In some embodiments, particularly if rotation of the terminal pin 48 does not readily retract the fixation helix 24, a user may extend the extraction stylet 74 through the terminal pin 48, through the conductor coil 64 and into the extraction aperture 72 formed within the proximal portion 62 of the electrode base 58. By doing so, the user may exert additional torque on the electrode base 58. In some situations, this alone may be sufficient to break the fixation helix 24 loose from any surrounding tissue ingrowth and thus withdraw the fixation helix 24 into the housing 50 so that the lead 14 may be more easily removed from the heart 16.

In some embodiments, the extraction stylet 74 itself is not sufficient to free the fixation helix 24. FIG. 8 is a side elevation view and FIG. 9 is a cross-section of an extraction tool 90. FIG. 10 is a side elevation view of the extraction tool 90 including the extraction stylet 74 as well as the lead 14.

The extraction tool 90 includes a main body 92 having a proximal section 94, a distal section 96 and an intermediate section 98. As can be seen in FIG. 9, the proximal section 94 includes a funnel 100 that is configured to guide entry of the extraction stylet 74. The funnel 100 narrows to a lumen 102 that extends through the main body 92 to an enlarged opening 104 that is configured to accommodate at least a portion of the connector assembly 40 disposed at a proximal end of the lead 14.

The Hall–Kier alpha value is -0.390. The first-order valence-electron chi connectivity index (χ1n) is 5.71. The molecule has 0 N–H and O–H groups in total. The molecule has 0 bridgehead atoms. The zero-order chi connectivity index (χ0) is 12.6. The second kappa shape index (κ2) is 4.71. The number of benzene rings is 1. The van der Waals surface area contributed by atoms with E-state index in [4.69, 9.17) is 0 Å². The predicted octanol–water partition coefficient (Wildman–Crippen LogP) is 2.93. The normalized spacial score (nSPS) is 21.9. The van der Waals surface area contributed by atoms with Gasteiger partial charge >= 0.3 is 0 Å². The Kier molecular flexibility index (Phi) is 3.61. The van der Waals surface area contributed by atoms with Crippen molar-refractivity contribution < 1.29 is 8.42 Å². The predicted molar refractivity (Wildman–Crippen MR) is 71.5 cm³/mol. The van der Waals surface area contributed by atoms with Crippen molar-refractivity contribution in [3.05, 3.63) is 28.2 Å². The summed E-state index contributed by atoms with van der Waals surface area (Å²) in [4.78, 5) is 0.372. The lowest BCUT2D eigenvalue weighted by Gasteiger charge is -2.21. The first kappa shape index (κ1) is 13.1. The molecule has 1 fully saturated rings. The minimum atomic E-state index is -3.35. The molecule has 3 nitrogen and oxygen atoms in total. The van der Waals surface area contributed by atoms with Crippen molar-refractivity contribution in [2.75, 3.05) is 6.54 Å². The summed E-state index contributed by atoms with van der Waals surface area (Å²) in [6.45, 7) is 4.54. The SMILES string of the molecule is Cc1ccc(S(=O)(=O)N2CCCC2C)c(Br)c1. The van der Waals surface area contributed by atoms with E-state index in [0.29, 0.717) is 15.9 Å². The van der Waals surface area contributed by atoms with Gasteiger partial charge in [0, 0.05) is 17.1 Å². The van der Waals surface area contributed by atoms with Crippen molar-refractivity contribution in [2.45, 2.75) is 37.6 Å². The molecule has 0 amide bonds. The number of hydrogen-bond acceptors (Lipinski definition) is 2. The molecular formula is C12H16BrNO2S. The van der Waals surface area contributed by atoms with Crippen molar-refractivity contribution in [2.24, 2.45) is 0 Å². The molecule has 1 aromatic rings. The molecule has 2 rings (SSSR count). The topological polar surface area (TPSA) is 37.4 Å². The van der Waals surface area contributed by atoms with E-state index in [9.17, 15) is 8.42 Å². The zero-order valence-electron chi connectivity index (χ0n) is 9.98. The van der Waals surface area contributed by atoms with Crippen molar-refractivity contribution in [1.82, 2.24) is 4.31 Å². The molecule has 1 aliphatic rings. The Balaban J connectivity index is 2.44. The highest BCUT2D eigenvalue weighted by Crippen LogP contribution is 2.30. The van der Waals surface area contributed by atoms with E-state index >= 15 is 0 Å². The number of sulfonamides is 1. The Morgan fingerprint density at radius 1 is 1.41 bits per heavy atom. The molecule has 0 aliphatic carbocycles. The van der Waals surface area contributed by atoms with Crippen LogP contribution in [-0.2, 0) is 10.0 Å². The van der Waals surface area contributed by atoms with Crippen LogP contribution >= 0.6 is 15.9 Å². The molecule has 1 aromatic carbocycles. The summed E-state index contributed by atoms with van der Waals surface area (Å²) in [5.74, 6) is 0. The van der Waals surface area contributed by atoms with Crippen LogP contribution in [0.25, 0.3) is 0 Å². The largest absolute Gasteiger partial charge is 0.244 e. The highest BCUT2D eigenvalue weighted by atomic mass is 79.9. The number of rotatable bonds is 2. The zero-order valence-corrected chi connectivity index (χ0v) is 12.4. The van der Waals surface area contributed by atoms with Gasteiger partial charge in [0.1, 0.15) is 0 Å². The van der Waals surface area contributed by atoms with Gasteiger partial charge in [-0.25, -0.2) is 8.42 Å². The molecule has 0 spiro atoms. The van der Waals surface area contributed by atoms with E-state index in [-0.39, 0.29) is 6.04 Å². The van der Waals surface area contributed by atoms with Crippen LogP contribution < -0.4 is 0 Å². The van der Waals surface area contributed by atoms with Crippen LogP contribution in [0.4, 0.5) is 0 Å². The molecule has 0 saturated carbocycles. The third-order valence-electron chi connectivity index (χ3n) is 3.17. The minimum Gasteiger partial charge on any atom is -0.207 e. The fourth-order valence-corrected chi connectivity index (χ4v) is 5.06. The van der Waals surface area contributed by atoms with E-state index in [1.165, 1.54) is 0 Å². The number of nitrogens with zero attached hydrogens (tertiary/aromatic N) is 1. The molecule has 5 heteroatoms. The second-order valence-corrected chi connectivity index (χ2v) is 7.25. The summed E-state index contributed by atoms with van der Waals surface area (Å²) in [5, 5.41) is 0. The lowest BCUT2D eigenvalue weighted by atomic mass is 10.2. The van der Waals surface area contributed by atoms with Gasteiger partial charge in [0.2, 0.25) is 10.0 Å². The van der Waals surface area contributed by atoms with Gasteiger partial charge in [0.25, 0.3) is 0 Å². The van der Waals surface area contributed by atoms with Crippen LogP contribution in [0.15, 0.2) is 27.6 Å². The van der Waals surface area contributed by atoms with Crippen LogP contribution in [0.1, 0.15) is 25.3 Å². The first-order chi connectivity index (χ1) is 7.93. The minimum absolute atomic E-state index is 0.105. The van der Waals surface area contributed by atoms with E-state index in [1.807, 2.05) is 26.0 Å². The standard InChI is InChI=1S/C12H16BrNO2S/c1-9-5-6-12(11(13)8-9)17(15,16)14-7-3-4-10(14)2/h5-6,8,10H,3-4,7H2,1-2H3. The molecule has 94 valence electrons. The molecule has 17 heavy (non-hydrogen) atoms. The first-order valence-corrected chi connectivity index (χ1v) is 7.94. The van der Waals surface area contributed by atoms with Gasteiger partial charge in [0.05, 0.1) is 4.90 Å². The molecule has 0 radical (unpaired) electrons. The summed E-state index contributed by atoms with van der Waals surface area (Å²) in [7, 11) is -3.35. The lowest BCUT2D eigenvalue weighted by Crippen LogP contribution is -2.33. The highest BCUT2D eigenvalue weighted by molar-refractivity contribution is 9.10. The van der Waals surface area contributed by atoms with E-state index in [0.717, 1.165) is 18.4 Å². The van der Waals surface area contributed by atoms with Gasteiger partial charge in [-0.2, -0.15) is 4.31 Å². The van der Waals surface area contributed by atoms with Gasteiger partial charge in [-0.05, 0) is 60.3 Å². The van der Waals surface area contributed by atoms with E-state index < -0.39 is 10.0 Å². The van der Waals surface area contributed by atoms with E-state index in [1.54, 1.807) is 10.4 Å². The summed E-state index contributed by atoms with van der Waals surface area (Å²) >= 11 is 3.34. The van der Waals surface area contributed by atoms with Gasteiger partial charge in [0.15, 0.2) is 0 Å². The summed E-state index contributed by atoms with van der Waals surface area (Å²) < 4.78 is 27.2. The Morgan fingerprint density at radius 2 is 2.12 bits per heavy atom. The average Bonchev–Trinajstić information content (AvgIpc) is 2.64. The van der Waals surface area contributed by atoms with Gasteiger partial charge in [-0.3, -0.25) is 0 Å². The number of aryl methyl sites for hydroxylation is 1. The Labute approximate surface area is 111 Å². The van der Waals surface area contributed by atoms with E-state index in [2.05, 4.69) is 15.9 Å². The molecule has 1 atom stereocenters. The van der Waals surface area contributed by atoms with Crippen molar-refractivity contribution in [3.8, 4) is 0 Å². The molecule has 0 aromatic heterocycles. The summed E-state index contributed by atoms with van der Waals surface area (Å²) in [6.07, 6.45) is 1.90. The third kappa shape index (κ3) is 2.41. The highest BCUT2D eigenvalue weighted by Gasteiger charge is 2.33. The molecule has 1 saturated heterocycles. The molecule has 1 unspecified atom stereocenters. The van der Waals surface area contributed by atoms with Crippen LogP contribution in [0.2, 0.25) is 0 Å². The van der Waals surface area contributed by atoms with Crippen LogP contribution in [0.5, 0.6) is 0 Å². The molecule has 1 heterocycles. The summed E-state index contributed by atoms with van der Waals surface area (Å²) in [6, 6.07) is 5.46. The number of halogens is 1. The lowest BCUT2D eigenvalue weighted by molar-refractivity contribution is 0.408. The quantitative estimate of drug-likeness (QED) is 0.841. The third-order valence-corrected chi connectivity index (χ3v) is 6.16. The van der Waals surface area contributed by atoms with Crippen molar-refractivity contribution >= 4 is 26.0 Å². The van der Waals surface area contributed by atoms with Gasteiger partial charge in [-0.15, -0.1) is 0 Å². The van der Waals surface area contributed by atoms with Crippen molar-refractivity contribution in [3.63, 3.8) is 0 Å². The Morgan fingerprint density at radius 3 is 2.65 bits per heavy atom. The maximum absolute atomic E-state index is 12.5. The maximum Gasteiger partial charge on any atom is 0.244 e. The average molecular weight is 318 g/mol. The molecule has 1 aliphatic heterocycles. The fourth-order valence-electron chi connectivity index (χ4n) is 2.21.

In some embodiments, as illustrated, the extraction tool 90 is configured to be able to selectively and reversibly secure one or more of the terminal pin 48, the extraction stylet 74 and/or the lead 14 relative to the extraction tool 90. In some embodiments, the extraction tool 90 includes a lead locking device 106 that is disposed within the distal section 96 of the extraction tool 90 and that can be moved inward to secure the lead 14 relative to the extraction tool 90. In some embodiments, the extraction tool 90 includes a stylet locking device 108 that is disposed within the intermediate section 98 of the extraction tool 90 and that can be moved inward to secure the extraction stylet 74 relative to the extraction tool 90. In some embodiments, the extraction tool 90 includes a terminal pin locking device 110 that is disposed within the proximal section 94 of the extraction tool 90 and that can be moved inward to secure the terminal pin 48 relative to the extraction tool 90.

In some embodiments, as illustrated, each of the lead locking device 106, the stylet locking device 108 and the terminal pin locking device 110 include a threaded rod 112 that interacts with a corresponding threaded aperture 114 formed within the extraction tool 90 and a knurled thumbwheel 116. Rotating the knurled thumbwheel 116 causes the threaded rod 112 to interact with the threaded aperture 114 and thus move either outwardly to release whichever component is being held or inwardly to secure a desired component, depending on which direction the knurled thumbwheel 116 is rotated.